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Cheat sheet: protests in Ukraine, Venezuela and Thailand

February 24, 2014
tags:#protest, #Thailand, #Ukraine, #Venezuela
located:Thailand, Ukraine, Venezuela
Dramatic protests have built to a head in three nations on three separate continents in the past week, with deadly results in Kiev, Caracas and Bangkok.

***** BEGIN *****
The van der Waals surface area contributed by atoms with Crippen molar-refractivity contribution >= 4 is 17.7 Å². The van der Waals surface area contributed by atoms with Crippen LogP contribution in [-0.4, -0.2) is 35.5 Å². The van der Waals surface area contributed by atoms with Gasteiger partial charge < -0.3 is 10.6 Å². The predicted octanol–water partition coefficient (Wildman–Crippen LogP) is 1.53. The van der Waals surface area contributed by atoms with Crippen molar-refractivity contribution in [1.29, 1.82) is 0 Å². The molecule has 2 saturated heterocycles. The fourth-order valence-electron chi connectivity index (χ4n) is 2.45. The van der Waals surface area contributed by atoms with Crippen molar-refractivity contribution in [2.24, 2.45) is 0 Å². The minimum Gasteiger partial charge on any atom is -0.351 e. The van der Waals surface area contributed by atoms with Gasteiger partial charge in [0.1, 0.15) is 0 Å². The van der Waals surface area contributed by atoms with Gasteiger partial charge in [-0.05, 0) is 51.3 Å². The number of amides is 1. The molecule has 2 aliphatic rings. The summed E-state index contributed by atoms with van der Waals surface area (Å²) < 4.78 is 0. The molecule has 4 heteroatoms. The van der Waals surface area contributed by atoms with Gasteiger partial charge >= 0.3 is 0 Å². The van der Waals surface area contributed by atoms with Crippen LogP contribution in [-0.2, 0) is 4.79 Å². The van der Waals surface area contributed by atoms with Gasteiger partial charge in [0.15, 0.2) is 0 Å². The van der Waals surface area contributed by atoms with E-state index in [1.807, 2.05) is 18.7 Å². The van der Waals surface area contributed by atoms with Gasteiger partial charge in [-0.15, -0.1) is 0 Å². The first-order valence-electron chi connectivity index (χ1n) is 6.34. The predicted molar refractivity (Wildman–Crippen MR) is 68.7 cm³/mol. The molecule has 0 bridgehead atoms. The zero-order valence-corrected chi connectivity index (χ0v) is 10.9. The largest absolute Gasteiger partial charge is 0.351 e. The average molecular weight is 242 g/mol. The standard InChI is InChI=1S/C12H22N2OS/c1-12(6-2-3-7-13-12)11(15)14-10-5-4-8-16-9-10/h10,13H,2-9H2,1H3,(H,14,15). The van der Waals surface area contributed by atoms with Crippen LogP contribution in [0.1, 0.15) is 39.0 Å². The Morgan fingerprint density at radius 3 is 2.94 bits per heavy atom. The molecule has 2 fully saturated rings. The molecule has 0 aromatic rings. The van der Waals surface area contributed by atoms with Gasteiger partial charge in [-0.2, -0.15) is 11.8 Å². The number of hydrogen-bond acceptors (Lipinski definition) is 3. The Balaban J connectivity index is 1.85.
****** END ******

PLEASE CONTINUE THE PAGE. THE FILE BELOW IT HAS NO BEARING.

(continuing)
Televisions, computer screens and mobile devices flashed disturbing images before our eyes: packed public squares, cities on fire, homemade weapons, bodies carried away. And yet, as each story grew more gory than the last, it became more and more difficult to understand exactly what each battle involved. What united these people and what divided them. Here we present a catch-up cheat sheet guide to the protests in Ukraine, Venezuela and Thailand: Ukraine Protestors in Kiev have demanded that their government forge closer ties with the EU, rather than Russia. Protests began in November after President Yanukovych back-pedalled on a trade pact with the EU which had been years in the making. Protestors have also called for the resignation of the President, which appears near - he was stopped trying to board a plane to Russia on Saturday his main rival, Yulia Tymoshenko, was released from prison and he was ousted from parliament by his peers. After more than 100 people - protestors, police and civilians - were killed in last week's protests, many police have turned to side with the protestors, some of whom have entered Yanukovych's property to make a mockery of his wealth. Venezuela Demonstrators are calling for an end to shortages of goods, protected free speech and better security. Many of the protestors are students, but opposition leaders have also been involved. Lat Thursday opposition leader Leopoldo Lopez turned himself into authorities and was put in a military prison, as the government pressed terrorism and murder charges against him in connection with the protests. Thailand For months now, protests in Bangkok have been demanding the removal of Prime Minister Yingluck Shinawatra. They claim she is the puppet of her brother, exiled former Prime Minister Thaksin Shinawatra. Protests began in November after her government tried to pass a bill that would enable her brother to return to politics. The protestors, who have been clashing with police, have called for an unelected "people's council" to help move Thailand through politics changes.

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